We whiled away our first afternoon in Asheville on Wedge Brewing Company's outdoor patio, but torrential downpours on day two sent us scrambling for the welcome shelter of Highland Brewing Company's tasting room atop a hill outside of town. We were drenched, so Dirk—the irrepressibly affable brewery expert—led us on a tour of the facility until we had dried off enough to sit down for a flight of Highland's staples and seasonals.
Our Highland visit had actually started the night before when we stopped by Barley's Taproom, the downtown beer bar that loaned its basement to Oscar Wong's fledgling brewery in the early 90's. Since then, Highland has become one of the South's flagship craft breweries, and its iconic bagpiper graces store shelves from Florida to Virginia. New York, sadly, has so far eluded its reach, so once we were safely ensconced in the tasting room, we couldn't leave until we'd tried every style on offer.
Our procession down Highland's impossibly long tasting board began with St. Terese's Pale Ale, a starkly clear golden beer speckled with fine carbonation. The citrusy hop signature left by Chinook and Cascade dry-hopping joined delicate toasted and caramel malt aromas, and the same subtle sweetness and hop flavors produced a mild, balanced and unquestionably drinkable brew.
Like the local immigrants it honors, Highland's first and most popular beer bridges old world and new, combining a Scottish-inspired grain bill with American hops to produce a modern amber ale. True to form, the pour was the color of teak or iced tea topped by a thin white head. Malt character was fainter on the nose, but bready flavors and malt sweetness were the unmistakeable stars of this easy-drinking flagship.
Highland's year-round single IPA draws on five distinct varieties of hops, carrying drinkers from a mildly citrusy but mostly sweet nose to a crescendo of grassy and woody hop flavors that culminates in a profoundly bitter finish. The beer's lighter golden color belied a fuller than expected body, and like the two samples before it, Kashmir remained remarkably smooth.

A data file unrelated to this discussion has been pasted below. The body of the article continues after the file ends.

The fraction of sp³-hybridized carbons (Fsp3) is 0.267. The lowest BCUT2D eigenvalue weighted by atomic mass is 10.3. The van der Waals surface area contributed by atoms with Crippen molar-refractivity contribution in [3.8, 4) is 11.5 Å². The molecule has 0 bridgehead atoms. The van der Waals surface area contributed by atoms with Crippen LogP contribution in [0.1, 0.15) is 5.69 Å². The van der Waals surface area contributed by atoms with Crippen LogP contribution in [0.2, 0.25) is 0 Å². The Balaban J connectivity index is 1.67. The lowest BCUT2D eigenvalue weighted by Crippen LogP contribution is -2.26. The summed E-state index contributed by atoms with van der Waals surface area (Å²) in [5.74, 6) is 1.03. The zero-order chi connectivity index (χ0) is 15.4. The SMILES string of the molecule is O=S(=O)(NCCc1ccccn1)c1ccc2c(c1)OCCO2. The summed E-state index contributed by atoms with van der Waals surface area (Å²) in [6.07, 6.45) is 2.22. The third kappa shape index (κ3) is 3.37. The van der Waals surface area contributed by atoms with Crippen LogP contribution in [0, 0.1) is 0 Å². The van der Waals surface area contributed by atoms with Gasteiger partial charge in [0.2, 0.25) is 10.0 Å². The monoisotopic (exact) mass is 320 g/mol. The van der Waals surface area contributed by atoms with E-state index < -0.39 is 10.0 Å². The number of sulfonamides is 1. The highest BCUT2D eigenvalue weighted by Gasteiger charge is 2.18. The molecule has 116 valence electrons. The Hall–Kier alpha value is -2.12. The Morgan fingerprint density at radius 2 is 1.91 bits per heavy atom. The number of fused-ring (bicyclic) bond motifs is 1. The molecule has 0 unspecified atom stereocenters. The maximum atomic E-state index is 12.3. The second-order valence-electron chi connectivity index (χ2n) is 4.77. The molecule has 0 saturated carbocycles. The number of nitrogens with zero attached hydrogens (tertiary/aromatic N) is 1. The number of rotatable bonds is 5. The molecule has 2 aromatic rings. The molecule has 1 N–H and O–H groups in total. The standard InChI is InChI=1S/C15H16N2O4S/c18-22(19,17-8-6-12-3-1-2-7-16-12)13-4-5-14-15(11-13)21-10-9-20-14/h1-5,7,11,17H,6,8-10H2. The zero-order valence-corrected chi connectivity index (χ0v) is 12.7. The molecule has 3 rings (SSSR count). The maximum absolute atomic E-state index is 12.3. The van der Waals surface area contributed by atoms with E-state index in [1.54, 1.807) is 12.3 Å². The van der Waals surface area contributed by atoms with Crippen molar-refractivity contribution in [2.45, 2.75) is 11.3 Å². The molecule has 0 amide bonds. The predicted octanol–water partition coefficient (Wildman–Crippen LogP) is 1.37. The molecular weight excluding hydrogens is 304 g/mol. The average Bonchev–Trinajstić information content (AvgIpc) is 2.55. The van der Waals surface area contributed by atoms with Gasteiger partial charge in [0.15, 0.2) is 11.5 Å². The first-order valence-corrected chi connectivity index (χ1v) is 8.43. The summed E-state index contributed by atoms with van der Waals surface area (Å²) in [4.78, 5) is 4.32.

The next entry in Highland's tartan-tinged homage to British brewing history came in the form of this dark brown porter that bordered on black, save for the subtle hints of red at the bottom of the glass. We easily discerned aromas of coffee, cream and dark roasted malts, but the porter's rich sweetness and milky body quickly commanded our attention—it was clear by this point that Highland can do smooth like no other.
The fifth and final entry in Highland's year-round lineup, Black Mocha Stout was every bit as black as advertised beneath a one-finger tan head. We drew coffee and chocolate from the nose, and the sweet coffee and milk flavors evident early on bore a strong resemblance to the Oatmeal Porter. The stout distinguished itself, though, with a crisper roasted finish reminiscent of espresso and befitting of its thinner body.
With two beers to go, we turned to Highland's winter seasonals, each of which pays tribute to the mountains surrounding Asheville and supports the brewery's work with the Southern Appalachian Highlands Conservancy. This renowned winter warmer looked like a clear and redder iced tea, and the nose was filled with the sweet scents of cotton candy and bubble gum. Candy and cream soda flavors accompanied touches of spice to round out a comforting cold-weather beer.
Thunderstruck was our last sample, another dark brown porter that this time carried a reddish tan head. Brewed with coffee provided by North Carolina's Dynamite Roasting Co., Thunderstruck reminded us of drip coffee from beginning to end, when we had to bid farewell to Highland before the flooding from the rainstorm stranded us at the brewery overnight—which in retrospect might not have been so bad.
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